White House denies Biden being treated for Parkinson's disease

The White House has denied that President Joe Biden is being treated for Parkinson's disease and said his annual physical examination indicated no signs of such a disorder.

Officials made the announcement on Monday, as concerns about Biden's age have been growing since a June 27 televised debate when the president gave a shaky performance against his Republican opponent, former President Donald Trump.

People with Parkinson's disease gradually lose the ability of movement and often suffer tremors, stiff muscles or other symptoms.

The New York Times and other news outlets reported that an expert on the disease visited the White House eight times in eight months through this spring.

On Monday, Kevin O'Connor, the physician to the president, issued a statement explaining that the neurological specialist examined Biden in February as part of his annual physical.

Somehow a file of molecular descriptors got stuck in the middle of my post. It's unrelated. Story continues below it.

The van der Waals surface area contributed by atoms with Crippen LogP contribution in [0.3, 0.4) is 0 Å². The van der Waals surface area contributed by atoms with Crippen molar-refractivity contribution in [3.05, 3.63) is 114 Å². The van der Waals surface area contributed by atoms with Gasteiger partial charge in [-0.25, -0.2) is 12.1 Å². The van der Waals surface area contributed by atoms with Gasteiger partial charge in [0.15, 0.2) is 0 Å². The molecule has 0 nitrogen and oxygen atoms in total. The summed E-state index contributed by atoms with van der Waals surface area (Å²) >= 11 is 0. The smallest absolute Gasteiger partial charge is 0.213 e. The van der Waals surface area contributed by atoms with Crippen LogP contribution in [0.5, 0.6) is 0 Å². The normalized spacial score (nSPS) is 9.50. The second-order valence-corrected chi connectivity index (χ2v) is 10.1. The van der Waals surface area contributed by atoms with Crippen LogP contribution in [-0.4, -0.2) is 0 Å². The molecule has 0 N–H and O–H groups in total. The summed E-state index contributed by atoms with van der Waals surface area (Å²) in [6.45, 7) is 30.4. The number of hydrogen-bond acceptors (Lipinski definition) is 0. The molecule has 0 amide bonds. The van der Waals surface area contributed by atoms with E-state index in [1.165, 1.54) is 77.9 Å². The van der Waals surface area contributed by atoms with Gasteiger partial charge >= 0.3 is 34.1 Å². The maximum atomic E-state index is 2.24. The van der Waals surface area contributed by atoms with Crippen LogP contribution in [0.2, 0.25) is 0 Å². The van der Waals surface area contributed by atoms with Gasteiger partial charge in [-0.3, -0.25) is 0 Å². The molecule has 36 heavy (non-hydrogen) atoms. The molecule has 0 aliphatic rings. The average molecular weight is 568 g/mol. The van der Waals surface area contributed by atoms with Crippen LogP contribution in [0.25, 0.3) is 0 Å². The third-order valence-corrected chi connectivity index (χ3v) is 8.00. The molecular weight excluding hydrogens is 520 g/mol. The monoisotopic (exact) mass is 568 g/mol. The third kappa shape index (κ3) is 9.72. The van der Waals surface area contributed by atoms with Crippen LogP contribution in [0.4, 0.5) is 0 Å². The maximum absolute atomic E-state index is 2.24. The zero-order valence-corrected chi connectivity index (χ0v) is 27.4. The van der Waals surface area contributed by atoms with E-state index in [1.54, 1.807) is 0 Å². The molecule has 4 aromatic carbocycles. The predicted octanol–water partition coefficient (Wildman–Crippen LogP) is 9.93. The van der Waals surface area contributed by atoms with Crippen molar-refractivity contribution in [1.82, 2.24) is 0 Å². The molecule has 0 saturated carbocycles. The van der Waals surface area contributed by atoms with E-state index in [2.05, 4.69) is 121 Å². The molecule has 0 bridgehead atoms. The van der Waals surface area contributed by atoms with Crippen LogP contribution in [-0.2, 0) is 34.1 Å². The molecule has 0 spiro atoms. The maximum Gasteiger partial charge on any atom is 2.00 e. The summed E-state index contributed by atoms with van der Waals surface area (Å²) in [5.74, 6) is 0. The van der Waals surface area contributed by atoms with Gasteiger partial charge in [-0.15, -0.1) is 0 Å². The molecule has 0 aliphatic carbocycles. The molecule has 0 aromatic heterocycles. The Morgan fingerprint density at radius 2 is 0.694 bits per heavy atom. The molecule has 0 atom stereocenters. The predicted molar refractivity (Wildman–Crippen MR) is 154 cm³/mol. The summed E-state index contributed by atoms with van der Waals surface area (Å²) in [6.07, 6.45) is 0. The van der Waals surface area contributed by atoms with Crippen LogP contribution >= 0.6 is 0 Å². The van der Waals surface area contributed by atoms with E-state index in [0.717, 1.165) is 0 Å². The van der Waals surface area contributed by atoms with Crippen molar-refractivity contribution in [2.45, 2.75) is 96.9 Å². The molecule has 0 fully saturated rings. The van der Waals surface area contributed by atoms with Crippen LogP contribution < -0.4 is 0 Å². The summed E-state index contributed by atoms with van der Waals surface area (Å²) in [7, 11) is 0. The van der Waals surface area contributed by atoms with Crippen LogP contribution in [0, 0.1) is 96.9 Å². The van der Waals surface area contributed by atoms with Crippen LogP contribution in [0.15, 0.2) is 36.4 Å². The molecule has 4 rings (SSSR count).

O'Connor said there were "no findings which would be consistent with any cerebellar or other central neurological disorder" such as Parkinson's.

The presidential doctor said the specialist is a consultant to the White House medical unit and treats military personnel and others.

O'Connor also said the president "has not seen a neurologist outside of his annual physical."

White House Press Secretary Karine Jean-Pierre told reporters that the president is not being treated for Parkinson's and not taking medication for the disease.

Speculation is building over Biden's health and physical strength. He is facing a growing number of calls from fellow Democrats urging him to drop out of the presidential race.